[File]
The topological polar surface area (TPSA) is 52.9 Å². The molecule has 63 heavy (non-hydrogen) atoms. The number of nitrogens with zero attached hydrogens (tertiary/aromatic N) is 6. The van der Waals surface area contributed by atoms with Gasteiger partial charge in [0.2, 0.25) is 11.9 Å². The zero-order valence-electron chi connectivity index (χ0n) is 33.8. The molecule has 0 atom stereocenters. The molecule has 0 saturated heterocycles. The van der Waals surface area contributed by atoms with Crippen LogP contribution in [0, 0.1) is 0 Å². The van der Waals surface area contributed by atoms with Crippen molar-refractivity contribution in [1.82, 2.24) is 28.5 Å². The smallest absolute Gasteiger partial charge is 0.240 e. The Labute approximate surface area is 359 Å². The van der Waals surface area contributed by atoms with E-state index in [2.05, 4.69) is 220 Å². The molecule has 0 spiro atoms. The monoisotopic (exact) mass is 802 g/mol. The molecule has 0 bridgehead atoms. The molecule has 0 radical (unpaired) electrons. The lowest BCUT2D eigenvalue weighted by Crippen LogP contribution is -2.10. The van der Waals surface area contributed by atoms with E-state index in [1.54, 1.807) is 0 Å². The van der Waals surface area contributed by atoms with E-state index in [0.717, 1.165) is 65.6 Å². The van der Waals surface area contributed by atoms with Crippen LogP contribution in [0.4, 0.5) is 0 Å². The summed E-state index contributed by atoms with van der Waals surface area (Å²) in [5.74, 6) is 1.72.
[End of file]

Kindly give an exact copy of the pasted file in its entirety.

The topological polar surface area (TPSA) is 52.9 Å². The molecule has 63 heavy (non-hydrogen) atoms. The number of nitrogens with zero attached hydrogens (tertiary/aromatic N) is 6. The van der Waals surface area contributed by atoms with Gasteiger partial charge in [0.2, 0.25) is 11.9 Å². The zero-order valence-electron chi connectivity index (χ0n) is 33.8. The molecule has 0 atom stereocenters. The molecule has 0 saturated heterocycles. The van der Waals surface area contributed by atoms with Crippen LogP contribution in [0, 0.1) is 0 Å². The van der Waals surface area contributed by atoms with Crippen molar-refractivity contribution in [1.82, 2.24) is 28.5 Å². The smallest absolute Gasteiger partial charge is 0.240 e. The Labute approximate surface area is 359 Å². The van der Waals surface area contributed by atoms with E-state index in [2.05, 4.69) is 220 Å². The molecule has 0 spiro atoms. The monoisotopic (exact) mass is 802 g/mol. The molecule has 0 bridgehead atoms. The molecule has 0 radical (unpaired) electrons. The lowest BCUT2D eigenvalue weighted by Crippen LogP contribution is -2.10. The van der Waals surface area contributed by atoms with E-state index in [1.54, 1.807) is 0 Å². The van der Waals surface area contributed by atoms with E-state index in [0.717, 1.165) is 65.6 Å². The van der Waals surface area contributed by atoms with Crippen LogP contribution in [0.4, 0.5) is 0 Å². The summed E-state index contributed by atoms with van der Waals surface area (Å²) in [5.74, 6) is 1.72.